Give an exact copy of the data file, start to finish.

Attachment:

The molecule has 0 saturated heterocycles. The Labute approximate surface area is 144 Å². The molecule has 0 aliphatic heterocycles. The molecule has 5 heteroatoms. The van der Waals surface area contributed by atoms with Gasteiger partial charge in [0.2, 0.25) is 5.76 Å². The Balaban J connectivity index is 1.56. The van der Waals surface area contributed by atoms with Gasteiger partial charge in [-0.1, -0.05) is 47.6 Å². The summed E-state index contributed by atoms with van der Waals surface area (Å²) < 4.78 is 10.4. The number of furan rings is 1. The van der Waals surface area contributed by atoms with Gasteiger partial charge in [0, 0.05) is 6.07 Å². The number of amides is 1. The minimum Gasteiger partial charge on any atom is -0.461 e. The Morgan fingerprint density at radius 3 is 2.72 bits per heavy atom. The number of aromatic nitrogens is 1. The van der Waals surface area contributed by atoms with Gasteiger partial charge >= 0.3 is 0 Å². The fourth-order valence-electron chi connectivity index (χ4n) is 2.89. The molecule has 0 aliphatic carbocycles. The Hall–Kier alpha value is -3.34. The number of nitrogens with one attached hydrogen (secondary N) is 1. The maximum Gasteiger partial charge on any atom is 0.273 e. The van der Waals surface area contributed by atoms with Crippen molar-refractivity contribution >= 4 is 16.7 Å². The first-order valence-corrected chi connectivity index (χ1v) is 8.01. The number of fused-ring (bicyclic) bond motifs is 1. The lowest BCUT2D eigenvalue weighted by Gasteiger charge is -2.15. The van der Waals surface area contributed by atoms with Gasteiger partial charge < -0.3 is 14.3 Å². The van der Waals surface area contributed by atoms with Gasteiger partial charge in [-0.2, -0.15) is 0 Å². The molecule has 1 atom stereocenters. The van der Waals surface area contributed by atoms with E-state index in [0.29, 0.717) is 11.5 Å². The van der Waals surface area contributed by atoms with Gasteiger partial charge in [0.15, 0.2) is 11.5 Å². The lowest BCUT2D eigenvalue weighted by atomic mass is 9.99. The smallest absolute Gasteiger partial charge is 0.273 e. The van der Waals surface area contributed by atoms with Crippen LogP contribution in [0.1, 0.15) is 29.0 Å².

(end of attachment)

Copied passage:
The molecule has 0 saturated heterocycles. The Labute approximate surface area is 144 Å². The molecule has 0 aliphatic heterocycles. The molecule has 5 heteroatoms. The van der Waals surface area contributed by atoms with Gasteiger partial charge in [0.2, 0.25) is 5.76 Å². The Balaban J connectivity index is 1.56. The van der Waals surface area contributed by atoms with Gasteiger partial charge in [-0.1, -0.05) is 47.6 Å². The summed E-state index contributed by atoms with van der Waals surface area (Å²) < 4.78 is 10.4. The number of furan rings is 1. The van der Waals surface area contributed by atoms with Gasteiger partial charge in [0, 0.05) is 6.07 Å². The number of amides is 1. The minimum Gasteiger partial charge on any atom is -0.461 e. The Morgan fingerprint density at radius 3 is 2.72 bits per heavy atom. The number of aromatic nitrogens is 1. The van der Waals surface area contributed by atoms with Gasteiger partial charge >= 0.3 is 0 Å². The fourth-order valence-electron chi connectivity index (χ4n) is 2.89. The molecule has 0 aliphatic carbocycles. The Hall–Kier alpha value is -3.34. The number of nitrogens with one attached hydrogen (secondary N) is 1. The maximum Gasteiger partial charge on any atom is 0.273 e. The van der Waals surface area contributed by atoms with Crippen molar-refractivity contribution >= 4 is 16.7 Å². The first-order valence-corrected chi connectivity index (χ1v) is 8.01. The number of fused-ring (bicyclic) bond motifs is 1. The lowest BCUT2D eigenvalue weighted by Gasteiger charge is -2.15. The van der Waals surface area contributed by atoms with Gasteiger partial charge < -0.3 is 14.3 Å². The van der Waals surface area contributed by atoms with Gasteiger partial charge in [-0.2, -0.15) is 0 Å². The molecule has 1 atom stereocenters. The van der Waals surface area contributed by atoms with E-state index in [0.29, 0.717) is 11.5 Å². The van der Waals surface area contributed by atoms with Gasteiger partial charge in [0.15, 0.2) is 11.5 Å². The lowest BCUT2D eigenvalue weighted by atomic mass is 9.99. The smallest absolute Gasteiger partial charge is 0.273 e. The van der Waals surface area contributed by atoms with Crippen LogP contribution in [0.1, 0.15) is 29.0 Å².